Turning Archive 2005
>I have made a change to Darrell Feltmate's excellent sharpening system which may be of interest.
For the last nine months, as a new turner, I have used Darrel's gouge sharpening jig system with success, and have come to prefer it, after the change pictured below, over commercial jigs.
I have found that adding a rotating "L" bracket (as shown in the picture below) registers the flute exactly and repeatedly. Now I can sharpen quickly in one or two swipes, removing almost no steel, and not heating the tool beyond warm. Because this removes so little metal, I use a 120 grit wheel and get a tool that is sharper and I believe can be used longer before sharpening.
At risk of treading ground well traveled by my superiors I cautiously offer the following personal experience to those newer turners considering how they will sharpen and get on with their turning.
I have tried Truegrind and Kelton adjustable jigs and prefer the easily made dedicated individual jigs of Darrel's, now that I can register the flute consistently. There is no time spent on adjustment, and keeping records on the adjustment. There are also no errors that can be introduced in resetting that can lead to overgrinding. I do however keep notes on each shop made jig as to the current setting of the slide arm.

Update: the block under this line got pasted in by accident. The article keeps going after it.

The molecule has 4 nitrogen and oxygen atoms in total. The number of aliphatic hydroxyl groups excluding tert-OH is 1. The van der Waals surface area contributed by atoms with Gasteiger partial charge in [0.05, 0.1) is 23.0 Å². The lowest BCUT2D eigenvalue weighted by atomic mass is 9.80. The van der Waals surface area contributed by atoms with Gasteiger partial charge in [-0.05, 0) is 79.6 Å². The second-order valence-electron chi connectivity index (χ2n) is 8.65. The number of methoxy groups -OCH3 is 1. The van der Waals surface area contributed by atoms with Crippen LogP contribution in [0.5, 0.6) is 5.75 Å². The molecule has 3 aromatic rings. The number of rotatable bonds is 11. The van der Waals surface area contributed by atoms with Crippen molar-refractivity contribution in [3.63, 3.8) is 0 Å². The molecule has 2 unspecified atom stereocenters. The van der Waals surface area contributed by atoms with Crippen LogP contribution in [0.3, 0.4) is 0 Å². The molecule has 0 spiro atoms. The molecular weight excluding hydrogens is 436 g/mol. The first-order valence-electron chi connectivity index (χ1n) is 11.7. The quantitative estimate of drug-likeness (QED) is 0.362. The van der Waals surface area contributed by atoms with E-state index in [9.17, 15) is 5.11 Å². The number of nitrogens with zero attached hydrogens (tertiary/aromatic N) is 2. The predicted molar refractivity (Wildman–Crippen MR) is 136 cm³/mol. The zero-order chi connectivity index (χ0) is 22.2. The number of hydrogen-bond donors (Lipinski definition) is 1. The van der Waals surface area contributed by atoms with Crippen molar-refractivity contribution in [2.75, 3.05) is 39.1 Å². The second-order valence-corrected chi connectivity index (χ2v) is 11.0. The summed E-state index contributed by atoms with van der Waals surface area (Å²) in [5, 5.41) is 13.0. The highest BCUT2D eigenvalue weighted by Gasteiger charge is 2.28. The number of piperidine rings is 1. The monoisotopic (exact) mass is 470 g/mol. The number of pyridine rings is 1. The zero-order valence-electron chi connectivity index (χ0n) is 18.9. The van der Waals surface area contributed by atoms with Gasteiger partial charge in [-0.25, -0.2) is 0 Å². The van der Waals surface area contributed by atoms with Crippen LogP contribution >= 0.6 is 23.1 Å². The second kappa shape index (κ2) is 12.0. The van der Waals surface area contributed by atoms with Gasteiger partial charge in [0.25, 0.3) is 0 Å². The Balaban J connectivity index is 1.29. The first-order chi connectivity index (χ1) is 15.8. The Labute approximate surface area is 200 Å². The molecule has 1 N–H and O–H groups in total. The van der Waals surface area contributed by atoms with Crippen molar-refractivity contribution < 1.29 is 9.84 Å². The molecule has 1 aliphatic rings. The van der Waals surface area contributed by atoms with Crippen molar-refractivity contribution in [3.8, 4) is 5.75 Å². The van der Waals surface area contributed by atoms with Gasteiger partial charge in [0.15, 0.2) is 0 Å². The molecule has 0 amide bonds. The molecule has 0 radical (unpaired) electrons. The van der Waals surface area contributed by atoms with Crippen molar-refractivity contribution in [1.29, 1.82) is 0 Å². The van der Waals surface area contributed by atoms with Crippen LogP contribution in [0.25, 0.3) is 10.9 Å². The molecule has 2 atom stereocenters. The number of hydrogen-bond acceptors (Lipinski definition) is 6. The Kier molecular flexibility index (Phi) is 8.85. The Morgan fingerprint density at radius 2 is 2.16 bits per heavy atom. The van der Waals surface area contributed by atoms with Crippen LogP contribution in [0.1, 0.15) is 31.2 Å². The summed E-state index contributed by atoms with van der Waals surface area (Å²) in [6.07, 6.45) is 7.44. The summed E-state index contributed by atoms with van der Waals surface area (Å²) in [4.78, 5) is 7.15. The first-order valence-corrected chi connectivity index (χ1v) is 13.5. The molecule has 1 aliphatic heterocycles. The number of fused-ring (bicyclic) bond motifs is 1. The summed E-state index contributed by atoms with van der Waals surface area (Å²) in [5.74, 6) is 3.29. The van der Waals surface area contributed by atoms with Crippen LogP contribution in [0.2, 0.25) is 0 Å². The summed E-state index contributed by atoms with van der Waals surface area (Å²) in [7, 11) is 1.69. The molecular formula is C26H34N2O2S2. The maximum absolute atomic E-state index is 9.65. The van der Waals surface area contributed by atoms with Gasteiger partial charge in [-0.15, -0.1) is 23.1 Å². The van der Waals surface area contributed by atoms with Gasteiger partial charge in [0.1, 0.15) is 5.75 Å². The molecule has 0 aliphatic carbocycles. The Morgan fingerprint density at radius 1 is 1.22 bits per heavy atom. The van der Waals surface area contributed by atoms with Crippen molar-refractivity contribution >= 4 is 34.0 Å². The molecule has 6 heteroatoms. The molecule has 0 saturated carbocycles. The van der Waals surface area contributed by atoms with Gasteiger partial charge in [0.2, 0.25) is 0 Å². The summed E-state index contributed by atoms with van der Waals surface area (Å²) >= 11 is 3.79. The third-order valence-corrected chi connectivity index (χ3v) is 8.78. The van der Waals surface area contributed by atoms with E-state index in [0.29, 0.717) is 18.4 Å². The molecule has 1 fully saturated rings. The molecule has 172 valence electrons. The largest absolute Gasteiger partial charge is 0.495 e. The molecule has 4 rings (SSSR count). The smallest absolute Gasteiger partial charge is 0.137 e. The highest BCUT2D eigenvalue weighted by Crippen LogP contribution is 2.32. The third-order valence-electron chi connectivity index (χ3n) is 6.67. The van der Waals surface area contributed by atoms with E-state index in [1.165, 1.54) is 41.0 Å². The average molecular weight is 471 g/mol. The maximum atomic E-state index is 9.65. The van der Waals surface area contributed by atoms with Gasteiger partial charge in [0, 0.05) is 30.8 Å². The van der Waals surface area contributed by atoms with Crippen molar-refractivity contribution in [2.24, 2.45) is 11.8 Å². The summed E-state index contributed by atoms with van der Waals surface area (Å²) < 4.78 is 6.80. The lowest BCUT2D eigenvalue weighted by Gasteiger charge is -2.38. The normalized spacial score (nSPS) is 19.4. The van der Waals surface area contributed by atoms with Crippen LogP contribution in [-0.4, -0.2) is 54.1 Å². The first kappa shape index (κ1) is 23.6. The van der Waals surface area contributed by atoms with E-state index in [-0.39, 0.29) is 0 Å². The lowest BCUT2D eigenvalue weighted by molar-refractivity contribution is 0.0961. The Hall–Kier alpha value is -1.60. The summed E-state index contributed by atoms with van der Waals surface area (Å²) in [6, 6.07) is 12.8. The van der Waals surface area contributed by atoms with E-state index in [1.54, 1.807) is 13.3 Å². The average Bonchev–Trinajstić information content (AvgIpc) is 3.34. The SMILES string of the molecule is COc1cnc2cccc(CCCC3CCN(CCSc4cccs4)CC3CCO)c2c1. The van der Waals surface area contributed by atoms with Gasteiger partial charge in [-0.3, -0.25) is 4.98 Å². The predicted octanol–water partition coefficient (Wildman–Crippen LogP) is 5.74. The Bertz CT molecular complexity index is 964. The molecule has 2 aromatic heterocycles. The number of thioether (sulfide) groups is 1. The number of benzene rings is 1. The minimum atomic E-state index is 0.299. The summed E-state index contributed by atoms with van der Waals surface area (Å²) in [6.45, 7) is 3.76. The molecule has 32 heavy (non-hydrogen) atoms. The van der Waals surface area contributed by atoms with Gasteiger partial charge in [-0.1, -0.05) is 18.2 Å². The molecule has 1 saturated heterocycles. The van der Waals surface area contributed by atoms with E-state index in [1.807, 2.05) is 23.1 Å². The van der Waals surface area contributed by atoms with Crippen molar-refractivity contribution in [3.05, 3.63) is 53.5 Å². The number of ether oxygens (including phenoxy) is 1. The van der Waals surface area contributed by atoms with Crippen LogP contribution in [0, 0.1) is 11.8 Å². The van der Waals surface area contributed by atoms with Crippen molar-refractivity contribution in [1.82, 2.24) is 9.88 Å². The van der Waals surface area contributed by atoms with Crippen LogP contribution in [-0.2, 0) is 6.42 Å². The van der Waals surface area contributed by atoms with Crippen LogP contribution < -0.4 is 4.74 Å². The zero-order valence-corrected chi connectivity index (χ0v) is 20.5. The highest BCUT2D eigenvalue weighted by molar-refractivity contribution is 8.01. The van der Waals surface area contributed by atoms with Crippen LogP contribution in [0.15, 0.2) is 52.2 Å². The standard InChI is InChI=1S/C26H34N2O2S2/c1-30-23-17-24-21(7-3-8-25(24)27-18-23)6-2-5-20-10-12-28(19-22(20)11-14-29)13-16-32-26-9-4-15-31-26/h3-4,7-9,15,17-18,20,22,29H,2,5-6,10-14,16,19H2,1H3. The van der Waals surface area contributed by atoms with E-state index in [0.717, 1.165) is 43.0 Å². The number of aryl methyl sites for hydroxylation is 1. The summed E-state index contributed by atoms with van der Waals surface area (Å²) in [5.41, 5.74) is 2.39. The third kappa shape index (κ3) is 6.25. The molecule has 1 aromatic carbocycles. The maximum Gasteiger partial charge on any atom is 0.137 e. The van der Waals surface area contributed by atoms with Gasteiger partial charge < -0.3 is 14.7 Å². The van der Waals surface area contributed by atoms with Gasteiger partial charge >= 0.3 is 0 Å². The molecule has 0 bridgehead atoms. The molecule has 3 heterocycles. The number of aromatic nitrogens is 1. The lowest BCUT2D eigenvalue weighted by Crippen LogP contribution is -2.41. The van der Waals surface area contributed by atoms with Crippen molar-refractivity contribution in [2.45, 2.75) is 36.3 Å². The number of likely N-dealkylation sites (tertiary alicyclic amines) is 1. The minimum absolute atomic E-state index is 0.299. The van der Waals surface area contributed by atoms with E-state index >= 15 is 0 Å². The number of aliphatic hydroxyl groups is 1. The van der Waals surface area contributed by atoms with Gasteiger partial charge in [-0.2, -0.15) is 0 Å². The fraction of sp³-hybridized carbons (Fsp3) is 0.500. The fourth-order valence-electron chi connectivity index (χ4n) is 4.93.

As I was deciding how I was going to approach my personal sharpening challenge, I observed very skilled freehand sharpeners removing lots of metal, repeatedly checking the grind, and often waiting for a tool to cool before returning to turning. There was little doubt that this on average was taking longer than with a dedicated jig that requires no time to adjust and takes 1/2 a turn to lock down. I know this is a controversial subject, but based on my experience I would recommend that a jig be used, and I would argue, make your own, and not just because it is cheaper. They work just fine in the Wolverine and Kelton sliding arms also.
The one undeniable advantage of freehand sharpening however is the freedom to use a grinder in someone else's shop.